Summer 2017 Reading Review

It’s about time, wouldn’t you say?

 

Books I Read

The Sellout by Paul Beatty (2015; Straus, & Giroux) Continue reading

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January 2017 Reading Review

For the past few years, January has been Potential Shortlist Catch Up Month for me, when I try to read all the big name books I overlooked the year before, in preparation for the 10-month SF book award season that’s about to kick off. So that I may have opinions on things. So that I may nurture my FOMO. So that I may mock the system I continue to participate in. So that I may mock myself.

This year is no different, though, to be honest, I’m not really feeling it this year: It all feels trite and meaningless compared to more important things going on, so I’m basically just going through the motions. I mean, why bother seeking out contrived experiences of estrangement and repulsion by reading SF when I see it played out in the political arena every day? I need respite, but books feel false. I experienced a similar plummet in enthusiasm after the 2000 election and 9-11 fallout, and it took me over a decade to recover interest in anything that involved critical engagement with the world, so… if this blog isn’t an interesting space to watch, at least my wobbling dedication to it might be.

Fortunately, things are coming up… BIG THINGS… and that’s enough to keep me active for at least another season. The kindly prods from other people have been unexpected and welcome.

I must say, though, it does feel nice to just sit down and get all this out finally. There is that.

Eesh, and it is a lot. I read an average number of books this month, but a collection of mini-reviews can be a big task. On we go…

2017 BOOKS I READ LAST YEAR Continue reading

SF of 2015: The Harlequin (2015) by Nina Allan

TheHarlequinOnce upon a demobilization…

Released in 2015 by Sandstone Press after winning The Novella Award competition, Nina Allan’s The Harlequin follows a war medic upon his physical and psychological return home to London at the end of The Great War. Haunted by specters of his past and present, Beaumont struggles to adjust to a life that no longer fits, (if it ever did), never fully aware of just how close he is to the edge. Continue reading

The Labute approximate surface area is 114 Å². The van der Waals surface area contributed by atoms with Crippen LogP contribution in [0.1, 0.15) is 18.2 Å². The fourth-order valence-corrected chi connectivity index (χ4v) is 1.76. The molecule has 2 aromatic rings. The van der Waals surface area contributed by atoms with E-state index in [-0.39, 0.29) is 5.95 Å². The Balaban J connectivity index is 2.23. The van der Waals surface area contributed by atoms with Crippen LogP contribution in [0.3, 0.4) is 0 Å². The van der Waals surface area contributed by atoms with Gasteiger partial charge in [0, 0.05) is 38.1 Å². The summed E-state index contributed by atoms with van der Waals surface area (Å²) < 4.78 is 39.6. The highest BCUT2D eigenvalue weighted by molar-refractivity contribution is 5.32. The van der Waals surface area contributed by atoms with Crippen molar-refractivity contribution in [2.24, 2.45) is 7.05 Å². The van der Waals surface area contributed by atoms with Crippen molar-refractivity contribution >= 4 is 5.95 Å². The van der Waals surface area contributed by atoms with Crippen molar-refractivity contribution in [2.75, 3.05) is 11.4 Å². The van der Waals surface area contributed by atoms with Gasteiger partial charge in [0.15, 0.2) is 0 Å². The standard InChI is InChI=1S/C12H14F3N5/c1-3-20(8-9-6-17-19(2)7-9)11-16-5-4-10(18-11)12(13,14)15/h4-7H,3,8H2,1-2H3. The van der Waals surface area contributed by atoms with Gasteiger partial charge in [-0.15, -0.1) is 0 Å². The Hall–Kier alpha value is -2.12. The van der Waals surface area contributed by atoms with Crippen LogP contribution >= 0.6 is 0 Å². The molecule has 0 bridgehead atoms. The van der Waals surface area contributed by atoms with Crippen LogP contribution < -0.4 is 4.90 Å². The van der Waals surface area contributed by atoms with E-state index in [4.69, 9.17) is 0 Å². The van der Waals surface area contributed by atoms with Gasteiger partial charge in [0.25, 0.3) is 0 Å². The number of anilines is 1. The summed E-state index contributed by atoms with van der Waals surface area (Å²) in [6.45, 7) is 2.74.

BSFA Shortlist Review: The Race by Nina Allan

theraceThe Race by Nina Allan

Setting: Begins in an imaginary near-future decaying resort town in England, transformed by frakking and toxic marshland, and later provides glimpses of re-imagined continents.

Format: Four intertextually linked novelettes, too dissimilar to give the reader a strong grasp of the textual reality.

Summary: A family trains smartdogs for racing, and the daughter has a special connection with them… A writer grapples with her traumatic upbringing… A journalist copes with love and heritage… A girl is confined and trained for her communicative abilities with animals…

They are all tied together loosely. The intent is consistent, but elusive.

Synopsis quote: Get real. This book is the anti-synopsis.

Flavor quote:

…that fishy smell and the slippery texture, sour and salty and not quite natural. Those frankfurters seemed to sum up my life, really. It was not a good time. [Loc.104]

How it feels: Not dark, but heavy, melancholy, uncomfortably intimate. Evocative, dreamlike, wispy. Conveys the limited affect of the traumatized. Hard to read.

Reading advice: Watch a good comedy with easy laughs after each reading.

Further reading advice: Trigger warning, SF debacles be damned.

Typical reader criticism: This isn’t really a novel!

My response: But it’s not really a collection, either. It’s not just a few stories tied together by a common theme. Its essence is ether, hard to grasp, but it’s there, and it cannot be perceived without a complete reading, maybe two.

Why it’s special: Nothing so real has ever felt so surreal. Forget graffiti-writing slug-monsters; read this for a text dripping with mood and tone, without the use of a thousand descriptors. I still can’t figure out how she did it.

Why it’s really special: A prime example of SF doing something different. Will inspire endless coffeehouse conversations about its meaning and significance. Speculative fiction that invites speculation.

My interpretation: How abouts you go read it and then we’ll talk about it over a coffee?

A better review: Jesse always says it better than me.

Parallel reading experience: I read this on the treadmill.

Should you read this? You mean you haven’t read it yet? I’ve been talking about this for months!

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This review is part of a review series on the 2014 British Science Fiction Association Best Novel Shortlist. The winner will be announced at the BSFA ceremony at Eastercon on Sunday, April 5.

Previous BSFA Shortlist Review: Europe in Autumn by David Hutchinson

Next BSFA Shortlist Review: Cuckoo Song by Francis Hardinge